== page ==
The lipid bilayer is a universal component of all cell membranes. Its role is critical because its
structural components provide the barrier that marks the boundaries of a cell. The structure is
called a "lipid bilayer" because it is composed of two layers of fat cells organized in two sheets.
The lipid bilayer is typically about five nanometers thick and surrounds all cells providing the
cell membrane structure.
The structure of the lipid bilayer explains its function as a barrier. Lipids are fats, like oil, that
are insoluble in water. There are two important regions of a lipid that provide the structure of the
lipid bilayer. Each lipid molecule contains a hydrophilic region, also called a polar head region,
and a hydrophobic, or nonpolar tail region.
The hydrophilic region is attracted to aqueous water conditions while the hydrophobic region is
repelled from such conditions. Since a lipid molecule contains regions that are both polar and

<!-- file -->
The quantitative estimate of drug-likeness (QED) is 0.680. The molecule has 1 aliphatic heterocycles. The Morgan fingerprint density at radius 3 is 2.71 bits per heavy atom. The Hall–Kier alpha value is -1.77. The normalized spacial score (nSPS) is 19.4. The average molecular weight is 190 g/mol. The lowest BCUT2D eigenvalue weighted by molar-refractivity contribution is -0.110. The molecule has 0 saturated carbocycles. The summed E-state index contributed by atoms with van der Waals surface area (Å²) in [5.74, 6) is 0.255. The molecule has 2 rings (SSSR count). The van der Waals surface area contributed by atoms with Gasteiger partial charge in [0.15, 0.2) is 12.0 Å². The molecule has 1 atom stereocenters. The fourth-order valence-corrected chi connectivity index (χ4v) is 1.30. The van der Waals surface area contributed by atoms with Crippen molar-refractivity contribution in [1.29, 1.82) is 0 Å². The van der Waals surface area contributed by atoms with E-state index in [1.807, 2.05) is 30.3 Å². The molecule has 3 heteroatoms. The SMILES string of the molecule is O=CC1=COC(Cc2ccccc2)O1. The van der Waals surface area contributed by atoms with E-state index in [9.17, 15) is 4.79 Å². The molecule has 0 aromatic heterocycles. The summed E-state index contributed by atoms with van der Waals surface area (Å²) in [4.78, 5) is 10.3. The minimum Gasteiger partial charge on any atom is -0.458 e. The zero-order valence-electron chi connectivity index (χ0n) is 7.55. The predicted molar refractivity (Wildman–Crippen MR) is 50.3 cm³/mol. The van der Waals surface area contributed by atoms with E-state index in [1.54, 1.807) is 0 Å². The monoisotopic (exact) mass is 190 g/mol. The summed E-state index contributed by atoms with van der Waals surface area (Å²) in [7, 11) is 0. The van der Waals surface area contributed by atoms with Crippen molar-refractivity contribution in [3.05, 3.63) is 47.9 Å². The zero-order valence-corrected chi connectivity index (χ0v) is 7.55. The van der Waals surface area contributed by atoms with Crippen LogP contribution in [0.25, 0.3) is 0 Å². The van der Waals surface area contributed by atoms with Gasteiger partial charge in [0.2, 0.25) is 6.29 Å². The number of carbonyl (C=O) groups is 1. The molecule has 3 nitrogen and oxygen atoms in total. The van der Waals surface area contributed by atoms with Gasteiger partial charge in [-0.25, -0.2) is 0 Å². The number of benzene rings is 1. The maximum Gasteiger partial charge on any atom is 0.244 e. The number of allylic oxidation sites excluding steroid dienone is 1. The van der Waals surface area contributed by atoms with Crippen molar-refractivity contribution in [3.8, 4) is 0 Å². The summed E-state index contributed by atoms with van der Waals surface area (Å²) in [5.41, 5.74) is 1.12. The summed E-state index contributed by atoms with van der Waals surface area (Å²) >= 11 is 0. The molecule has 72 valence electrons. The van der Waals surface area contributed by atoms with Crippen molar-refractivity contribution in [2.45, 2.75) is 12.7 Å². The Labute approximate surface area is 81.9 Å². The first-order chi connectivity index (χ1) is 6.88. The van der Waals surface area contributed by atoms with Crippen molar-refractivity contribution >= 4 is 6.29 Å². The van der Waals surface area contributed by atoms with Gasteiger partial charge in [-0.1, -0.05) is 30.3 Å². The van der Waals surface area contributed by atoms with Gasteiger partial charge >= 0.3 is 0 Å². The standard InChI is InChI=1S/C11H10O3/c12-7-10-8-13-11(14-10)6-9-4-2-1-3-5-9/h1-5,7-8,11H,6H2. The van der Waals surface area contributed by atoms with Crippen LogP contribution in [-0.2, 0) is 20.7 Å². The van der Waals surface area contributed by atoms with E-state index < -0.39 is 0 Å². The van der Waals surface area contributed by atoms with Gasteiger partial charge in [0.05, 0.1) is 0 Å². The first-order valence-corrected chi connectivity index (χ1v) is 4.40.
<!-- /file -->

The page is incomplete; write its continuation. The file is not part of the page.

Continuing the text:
nonpolar, they are called amphipathic molecules.
The most abundant class of lipid molecule found in cell membranes is the phospholipid. The
phospholipid molecule's polar head group contains a phosphate group. It also sports two
nonpolar fatty acid chain groups as its tail.
The fatty acid tail is composed of a string of carbons and hydrogens. It has a kink in one of the
chains because of its double-bond structure.
The phospholipids organize themselves in a bilayer to hide their hydrophobic tail regions and
expose the hydrophilic regions to water. This organization is spontaneous, meaning it is a natural
process and does not require energy. This structure forms the layer that is the wall between the
inside and outside of the cell.
The most important property of the lipid bilayer is that it is a highly impermeable structure.
Impermeable simply means that it does not allow molecules to freely pass across it. Only water
and gases can easily pass through the bilayer. This property means that large molecules and
small polar molecules cannot cross the bilayer, and thus the cell membrane, without the
assistance of other structures.
The lipid bilayer contains lipid molecules, and, as we will discuss later, it also contains proteins.
The bilayer's fluidity allows these structures mobility within the lipid bilayer. This fluidity is
biologically important, influencing membrane transport. Fluidity is dependent on both the
specific structure of the fatty acid chains and temperatur